Bell Model 3 (Unicraft, Resin)

TYPE: Fighter, fighter-bomber. Project

ACCOMMODATION: Pilot only

POWER PLANT: One Allison V-1710-35 liquid-cooled engine, rated at 1,150 hp

PERFORMANCE: 350 mph at 10,000 ft

COMMENT: In 1936 the Bell Aircraft Corporation’s design team began work on the Bell XP-39, a radical design of a single-seat fighter with the engine mounted behind the pilot, driving the airscrew by means of an extension shaft. This arrangement appeared to offer superior manoeuvrability, the engine weight being concentrated around the fighter’s center of gravity. But the first flight test proved that this unorthodox fighter had a low ceiling, slow rate of climb and relative lack of manoeuvrability. So alternatively the engine was mounted forward and the cockpit was positioned to the back.  This and some more minor changes led to the design of the Model 3. But calculations proved no advantage of this model compared to the P-39 “Aircrobra”, so the project was not further followed (Ref.: 13).

Blohm & Voss Bv P.193.01-01 (Planet, Resin)

TYPE: Ground attack fighter, dive bomber. Project

ACCOMMODATION: Pilot only

POWER PLANT: One Junkers Jumo 213A inline engine, rated at 1,750 hp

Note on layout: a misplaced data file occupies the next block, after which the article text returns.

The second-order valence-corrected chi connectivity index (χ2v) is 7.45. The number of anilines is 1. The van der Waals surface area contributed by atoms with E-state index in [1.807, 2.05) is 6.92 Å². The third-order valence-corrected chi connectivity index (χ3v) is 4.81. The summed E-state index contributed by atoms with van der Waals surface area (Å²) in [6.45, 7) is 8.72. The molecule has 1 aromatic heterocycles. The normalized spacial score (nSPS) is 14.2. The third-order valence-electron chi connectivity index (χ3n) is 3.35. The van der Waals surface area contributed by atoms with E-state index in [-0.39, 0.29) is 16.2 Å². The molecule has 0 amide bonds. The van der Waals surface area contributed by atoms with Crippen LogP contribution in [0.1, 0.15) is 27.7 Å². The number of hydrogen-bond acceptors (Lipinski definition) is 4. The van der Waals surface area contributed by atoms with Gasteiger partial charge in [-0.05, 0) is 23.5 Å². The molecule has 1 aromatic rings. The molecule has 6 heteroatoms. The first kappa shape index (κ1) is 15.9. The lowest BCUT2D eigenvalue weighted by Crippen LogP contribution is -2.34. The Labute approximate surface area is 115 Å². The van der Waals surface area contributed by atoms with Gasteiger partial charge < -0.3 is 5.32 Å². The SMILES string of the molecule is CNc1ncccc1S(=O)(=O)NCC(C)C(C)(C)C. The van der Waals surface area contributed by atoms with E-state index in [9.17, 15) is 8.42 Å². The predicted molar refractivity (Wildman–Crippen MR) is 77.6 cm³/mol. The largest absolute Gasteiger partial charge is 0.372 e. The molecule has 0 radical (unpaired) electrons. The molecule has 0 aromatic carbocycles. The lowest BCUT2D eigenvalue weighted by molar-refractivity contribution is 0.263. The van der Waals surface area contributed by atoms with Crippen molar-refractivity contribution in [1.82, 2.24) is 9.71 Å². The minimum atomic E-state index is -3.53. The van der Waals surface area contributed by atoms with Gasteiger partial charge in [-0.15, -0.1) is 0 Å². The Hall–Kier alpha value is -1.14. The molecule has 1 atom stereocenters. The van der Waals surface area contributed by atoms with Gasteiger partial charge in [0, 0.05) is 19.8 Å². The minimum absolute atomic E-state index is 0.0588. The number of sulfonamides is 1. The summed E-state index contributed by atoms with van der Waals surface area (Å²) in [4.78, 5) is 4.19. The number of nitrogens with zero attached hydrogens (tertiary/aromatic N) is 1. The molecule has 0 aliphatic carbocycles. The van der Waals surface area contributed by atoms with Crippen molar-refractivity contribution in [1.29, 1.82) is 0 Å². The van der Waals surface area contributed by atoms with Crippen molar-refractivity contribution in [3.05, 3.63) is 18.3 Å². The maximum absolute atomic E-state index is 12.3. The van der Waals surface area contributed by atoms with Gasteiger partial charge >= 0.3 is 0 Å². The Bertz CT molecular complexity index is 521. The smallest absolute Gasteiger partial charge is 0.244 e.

PERFORMANCE: 354 mph, estimated

COMMENT: Independent from each other the design teams of Blohm & Voss, Dornier and Focke-Wulf worked on projects with mid-mounted engines, driving pusher propellers via a long extension shaft. By that the pilot had an excellent view and a wide field of fire. Furthermore it was possible as far as a night- or bad-weather fighter was concerned to install a radar equipment. Dornier worked on the projects Do P.247 and Do 252 and Focke-Wulf on the Fw P.0310251. The Blohm & Voss team designed a ground attack/dive bomber that was similar to the Bv 192.01-01. A Junkers Jumo 213A engine drove a three-bladed pusher propeller via a very long extension shaft and a single fin and rudder was mounted beneath the fuselage to protect the propeller during take-off and landing. The wing had a straight leading edge and tapered trailing edge and a tricycle undercarriage was provided. The armament consisted of two MK 103 30mm cannon in the wings and two MG 151/20 20mm cannon on the nose sides. A bomb load up to 1,000 kg could be carried (Ref.: 17, 18).

Focke-Wulf Fw 190D-9, “Dora 9” (Dragon)

TYPE: Interceptor and fighter-bomber

ACCOMMODATION: Pilot only

POWER PLANT: One Junkers Jumo 213A-1 liquid-cooled engine, rated at 2,240 hp (with MW 50)

PERFORMANCE: 426 mph at 21,653 ft